In 2015, Chicago based TransUnion stepped in to buy one of Ireland’s best-known start-ups - Cork based Trustev, while Boston-based Rapid7, a vulnerability management software company, has bought two companies in Ireland, UCD spin-out Logentries, and more recently, Galway based Netfort.
The third level education sector is also gearing up for greater demand for cyber security skills. While UCD offers its Masters course in Forensic Computing and Cybercrime investigation – its Centre for Cybercrime is internationally recognised – others have also stood up new courses.
Undergrad and Masters programmes aimed squarely at the need for more cyber security qualified specialists have been created at Cork Institute of Technology, UCC, Blanchardstown, Carlow, Waterford and Letterkenny Institutes of Technology and others.
This is augmented by cyber domain specific research in our major universities and institutes of technology, many of which are supported by Science Foundation Ireland.
One of these funded centres is Enable, which is a collaboration between researchers in several of Ireland’s third level colleges and industry.
Part of its research is focused on how to build greater security and data privacy into everyday IoT applications.
One of the pleasing elements of the development of Ireland’s Cyber Security ecosystem is its regional spread.
This regional spread was illustrated earlier this year when CyberIreland was established.
Hosted by Cork Institute of Technology with the support of IDA, CyberIreland puts the formal cloak of a cluster around a rapidly growing business sector.
After a series of round tables hosted by IDA and CIT, the most common call was for the setting up of a formal network or cluster, leading ultimately to the formation of CyberIreland.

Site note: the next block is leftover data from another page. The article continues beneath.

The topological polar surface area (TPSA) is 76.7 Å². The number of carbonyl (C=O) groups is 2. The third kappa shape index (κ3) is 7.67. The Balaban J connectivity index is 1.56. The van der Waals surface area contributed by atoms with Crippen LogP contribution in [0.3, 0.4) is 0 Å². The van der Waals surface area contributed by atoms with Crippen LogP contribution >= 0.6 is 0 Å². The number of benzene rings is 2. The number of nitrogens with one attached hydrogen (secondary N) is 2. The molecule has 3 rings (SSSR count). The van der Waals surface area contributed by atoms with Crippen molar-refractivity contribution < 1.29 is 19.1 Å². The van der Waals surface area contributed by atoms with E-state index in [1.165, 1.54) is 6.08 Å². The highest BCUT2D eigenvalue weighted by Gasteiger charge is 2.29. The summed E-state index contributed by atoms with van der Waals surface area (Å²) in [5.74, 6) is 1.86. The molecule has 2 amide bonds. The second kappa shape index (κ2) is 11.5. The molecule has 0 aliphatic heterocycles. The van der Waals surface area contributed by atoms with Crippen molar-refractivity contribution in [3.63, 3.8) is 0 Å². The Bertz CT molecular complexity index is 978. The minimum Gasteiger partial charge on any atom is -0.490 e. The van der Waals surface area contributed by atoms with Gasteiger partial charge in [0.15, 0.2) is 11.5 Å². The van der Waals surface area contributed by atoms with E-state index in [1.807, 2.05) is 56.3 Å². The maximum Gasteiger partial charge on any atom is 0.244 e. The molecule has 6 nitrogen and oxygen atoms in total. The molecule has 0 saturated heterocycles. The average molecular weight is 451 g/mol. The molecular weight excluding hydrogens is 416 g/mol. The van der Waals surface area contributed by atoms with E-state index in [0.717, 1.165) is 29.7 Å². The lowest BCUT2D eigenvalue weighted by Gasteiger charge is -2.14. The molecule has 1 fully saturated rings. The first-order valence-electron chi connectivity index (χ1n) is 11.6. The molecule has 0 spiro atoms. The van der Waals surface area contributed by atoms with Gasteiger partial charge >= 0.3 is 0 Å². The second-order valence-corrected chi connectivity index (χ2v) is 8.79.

The cluster brings together the ‘triple-helix’ of business, academia and government, working together on a number of focused objectives.
CyberIreland will be focused on helping to address the global skills gap, leading to a sustainable generation of a critical mass of information security professionals, and helping to foster a greater level of innovation between industry and academia.
The other benefits of CyberIreland is simply the ability to brand Ireland as an information security destination, to increase the sector’s international competitiveness and finally, to foster greater cross industry collaboration.
Already over 100 companies and organisations from across Ireland have joined the cluster in just the first 5 months.
One of those agencies that is helping to address the global skills gap here in Ireland is Skillnet, Ireland’s national agency for the promotion and facilitation of workforce learning in Ireland.
In October 2018, Skillnet launched its Cybersecurity Skills Initiative (CSI), with the aim of growing awareness and developing the preparedness for companies in cyber security through the provision of training programmes.
The initiative is a great way for individuals with an interest or aptitude in Cybersecurity to upskill and cross skill themselves into in cybersecurity generalists and specialists, and for enterprise to take advantage of a state supported scaled skills programme.
James Bond may have been able to single-handedly dispatch cyber security villain Raoul Silva in ‘Skyfall’ but in the real world of increased digitisation and cyber security threats, preparedness is key.
Ireland is to the fore in creating the strong cyber security ecosystem that is not just desirable, but vital.